In the base USDA Food Patterns, the nutrient profiles for each food group take into consideration the proportion of each subgroup consumed among the entire population ages 2 and older. Children 2 to 5 years old comprise only 9.5% of this population. To determine how different the subgroup choices by young children were from average intakes of the entire population ages 2 and older, mean intakes for all subgroups within each food group of 2 to 5 year old boys and girls were compared with the mean intakes for the overall population. Mean intakes from each subgroup as a percent of total food group intake for all food groups are presented in Figures 1 to 5 (Figures 3, 4, and 5 are at end of report). The Dairy and Fruit food groups have a single nutrient profile, and there are substantial differences in the mean intakes of young children in comparison to the overall population. Therefore, the Dairy and Fruit group nutrient profiles were adjusted to reflect proportionate consumption by 2 to 5 year olds.

Figure 1. Proportion of consumption from Dairy Subgroups by children 2 to 5 years of age in comparison to the overall population ages 2 years and older.
Bar graph showing proportion of consumption from yogurt, cheese and fluid milk subgroups by children ages 2 to 5, compared to the population aged 2 and over.

In the Dairy group, the proportion of milk to cheese consumed is higher in this age group than in the overall population, and the amount of yogurt as a proportion of Dairy intake is slightly higher (Figure 1). The adjusted Dairy group nutrient profile for young children is based on 70% fluid milk, 25% cheese, 3.5% yogurt, and 1.5% soymilk. In contrast, the profile for the overall population is based on 51% fluid milk, 45% cheese, 2.5% yogurt, and 1.5% soymilk.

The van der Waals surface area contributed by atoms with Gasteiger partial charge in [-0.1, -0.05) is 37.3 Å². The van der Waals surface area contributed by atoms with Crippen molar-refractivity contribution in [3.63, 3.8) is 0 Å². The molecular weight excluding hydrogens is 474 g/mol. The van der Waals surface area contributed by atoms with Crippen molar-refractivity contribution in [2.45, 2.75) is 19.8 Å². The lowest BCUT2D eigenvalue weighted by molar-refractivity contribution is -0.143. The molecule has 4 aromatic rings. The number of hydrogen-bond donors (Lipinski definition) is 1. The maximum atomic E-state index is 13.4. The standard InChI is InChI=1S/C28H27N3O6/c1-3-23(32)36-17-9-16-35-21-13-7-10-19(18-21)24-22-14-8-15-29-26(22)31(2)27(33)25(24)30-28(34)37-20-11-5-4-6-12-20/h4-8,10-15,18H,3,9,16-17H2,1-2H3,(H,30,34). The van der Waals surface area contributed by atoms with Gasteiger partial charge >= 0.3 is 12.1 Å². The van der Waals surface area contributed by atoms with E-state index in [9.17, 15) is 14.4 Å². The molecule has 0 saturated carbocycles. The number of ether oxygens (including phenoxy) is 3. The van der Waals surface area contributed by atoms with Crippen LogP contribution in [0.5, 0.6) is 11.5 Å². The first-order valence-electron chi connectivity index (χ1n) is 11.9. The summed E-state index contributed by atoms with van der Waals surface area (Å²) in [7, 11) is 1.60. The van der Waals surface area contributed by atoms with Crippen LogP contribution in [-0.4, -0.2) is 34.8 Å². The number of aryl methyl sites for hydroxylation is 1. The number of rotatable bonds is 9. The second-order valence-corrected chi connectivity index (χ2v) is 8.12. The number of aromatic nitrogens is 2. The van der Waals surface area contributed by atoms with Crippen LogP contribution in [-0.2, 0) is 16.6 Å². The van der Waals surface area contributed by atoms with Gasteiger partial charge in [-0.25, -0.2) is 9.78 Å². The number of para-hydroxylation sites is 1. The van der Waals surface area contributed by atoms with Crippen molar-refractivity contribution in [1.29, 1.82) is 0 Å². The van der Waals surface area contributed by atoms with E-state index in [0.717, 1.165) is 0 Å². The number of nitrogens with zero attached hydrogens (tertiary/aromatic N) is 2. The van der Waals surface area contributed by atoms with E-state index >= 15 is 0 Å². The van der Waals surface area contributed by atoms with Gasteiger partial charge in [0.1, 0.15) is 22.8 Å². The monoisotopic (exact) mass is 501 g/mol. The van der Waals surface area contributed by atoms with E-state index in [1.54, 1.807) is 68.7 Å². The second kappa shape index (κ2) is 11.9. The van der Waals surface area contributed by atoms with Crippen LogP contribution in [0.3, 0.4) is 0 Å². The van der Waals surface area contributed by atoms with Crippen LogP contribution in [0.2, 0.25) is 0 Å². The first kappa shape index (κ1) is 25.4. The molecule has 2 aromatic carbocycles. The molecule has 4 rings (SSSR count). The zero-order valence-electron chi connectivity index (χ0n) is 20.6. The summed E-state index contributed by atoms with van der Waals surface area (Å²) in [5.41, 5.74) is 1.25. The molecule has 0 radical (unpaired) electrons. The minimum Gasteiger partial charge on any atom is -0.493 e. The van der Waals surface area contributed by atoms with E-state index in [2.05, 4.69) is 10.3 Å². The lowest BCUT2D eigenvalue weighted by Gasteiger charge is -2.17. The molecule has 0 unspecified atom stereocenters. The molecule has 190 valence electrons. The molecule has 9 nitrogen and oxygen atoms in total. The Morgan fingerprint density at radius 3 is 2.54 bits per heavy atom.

Milk intake recommendations for this age group are for low-fat or fat-free milk, and assume a transition from the whole milk recommended for children until they reach the age of 2 years. Therefore, to accommodate this transition period, nutrient values for low-fat (1%) milk rather than fat-free milk were used in calculating the fluid milk portion nutrient profile.

Figure 2. Proportion of consumption from Fruit Subgroups by children 2 to 5 years of age in comparison to the overall population ages 2 years and older.

Bar graph showing proportion of consumption from 100% juice and whole fruit subgroups by children ages 2 to 5, compared to the population aged 2 and over.

In the Fruit group, the proportion of juice to whole fruit consumed is higher in this age group than in the overall population (Figure 2). The adjusted Fruit group nutrient profile for young children is based on 42% fruit juice and 58% whole fruit. In contrast, overall population intake is about 1/3 juice and 2/3 whole fruit.